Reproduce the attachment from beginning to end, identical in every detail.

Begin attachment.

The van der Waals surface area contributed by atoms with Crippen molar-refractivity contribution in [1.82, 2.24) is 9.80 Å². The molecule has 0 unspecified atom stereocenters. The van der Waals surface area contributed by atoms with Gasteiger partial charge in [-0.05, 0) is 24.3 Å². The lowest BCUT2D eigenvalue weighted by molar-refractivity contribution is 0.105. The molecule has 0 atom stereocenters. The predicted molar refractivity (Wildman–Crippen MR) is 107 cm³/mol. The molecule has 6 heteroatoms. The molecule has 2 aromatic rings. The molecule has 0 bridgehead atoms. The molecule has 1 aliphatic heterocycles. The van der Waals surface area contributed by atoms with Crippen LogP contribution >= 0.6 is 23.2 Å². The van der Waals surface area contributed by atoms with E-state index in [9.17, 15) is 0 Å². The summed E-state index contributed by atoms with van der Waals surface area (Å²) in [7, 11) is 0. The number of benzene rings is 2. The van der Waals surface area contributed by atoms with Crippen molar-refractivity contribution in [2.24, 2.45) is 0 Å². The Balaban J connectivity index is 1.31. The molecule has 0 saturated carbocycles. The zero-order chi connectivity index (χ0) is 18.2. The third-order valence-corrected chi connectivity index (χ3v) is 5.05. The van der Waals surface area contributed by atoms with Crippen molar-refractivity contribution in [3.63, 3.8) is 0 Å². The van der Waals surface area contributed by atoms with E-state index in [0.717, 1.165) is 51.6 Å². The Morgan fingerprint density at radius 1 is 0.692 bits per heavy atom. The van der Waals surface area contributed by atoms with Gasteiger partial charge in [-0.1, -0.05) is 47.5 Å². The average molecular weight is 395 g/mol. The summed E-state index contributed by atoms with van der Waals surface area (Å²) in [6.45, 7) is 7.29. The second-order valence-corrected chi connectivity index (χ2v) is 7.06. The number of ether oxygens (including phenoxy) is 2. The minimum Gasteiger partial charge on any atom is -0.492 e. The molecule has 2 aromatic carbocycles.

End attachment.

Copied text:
The van der Waals surface area contributed by atoms with Crippen molar-refractivity contribution in [1.82, 2.24) is 9.80 Å². The molecule has 0 unspecified atom stereocenters. The van der Waals surface area contributed by atoms with Gasteiger partial charge in [-0.05, 0) is 24.3 Å². The lowest BCUT2D eigenvalue weighted by molar-refractivity contribution is 0.105. The molecule has 0 atom stereocenters. The predicted molar refractivity (Wildman–Crippen MR) is 107 cm³/mol. The molecule has 6 heteroatoms. The molecule has 2 aromatic rings. The molecule has 0 bridgehead atoms. The molecule has 1 aliphatic heterocycles. The van der Waals surface area contributed by atoms with Crippen LogP contribution >= 0.6 is 23.2 Å². The van der Waals surface area contributed by atoms with E-state index in [9.17, 15) is 0 Å². The summed E-state index contributed by atoms with van der Waals surface area (Å²) in [7, 11) is 0. The number of benzene rings is 2. The van der Waals surface area contributed by atoms with Crippen molar-refractivity contribution in [2.24, 2.45) is 0 Å². The Balaban J connectivity index is 1.31. The molecule has 0 saturated carbocycles. The zero-order chi connectivity index (χ0) is 18.2. The third-order valence-corrected chi connectivity index (χ3v) is 5.05. The van der Waals surface area contributed by atoms with Crippen molar-refractivity contribution in [3.63, 3.8) is 0 Å². The van der Waals surface area contributed by atoms with E-state index in [0.717, 1.165) is 51.6 Å². The Morgan fingerprint density at radius 1 is 0.692 bits per heavy atom. The van der Waals surface area contributed by atoms with Gasteiger partial charge in [-0.1, -0.05) is 47.5 Å². The average molecular weight is 395 g/mol. The summed E-state index contributed by atoms with van der Waals surface area (Å²) in [6.45, 7) is 7.29. The second-order valence-corrected chi connectivity index (χ2v) is 7.06. The number of ether oxygens (including phenoxy) is 2. The minimum Gasteiger partial charge on any atom is -0.492 e. The molecule has 2 aromatic carbocycles.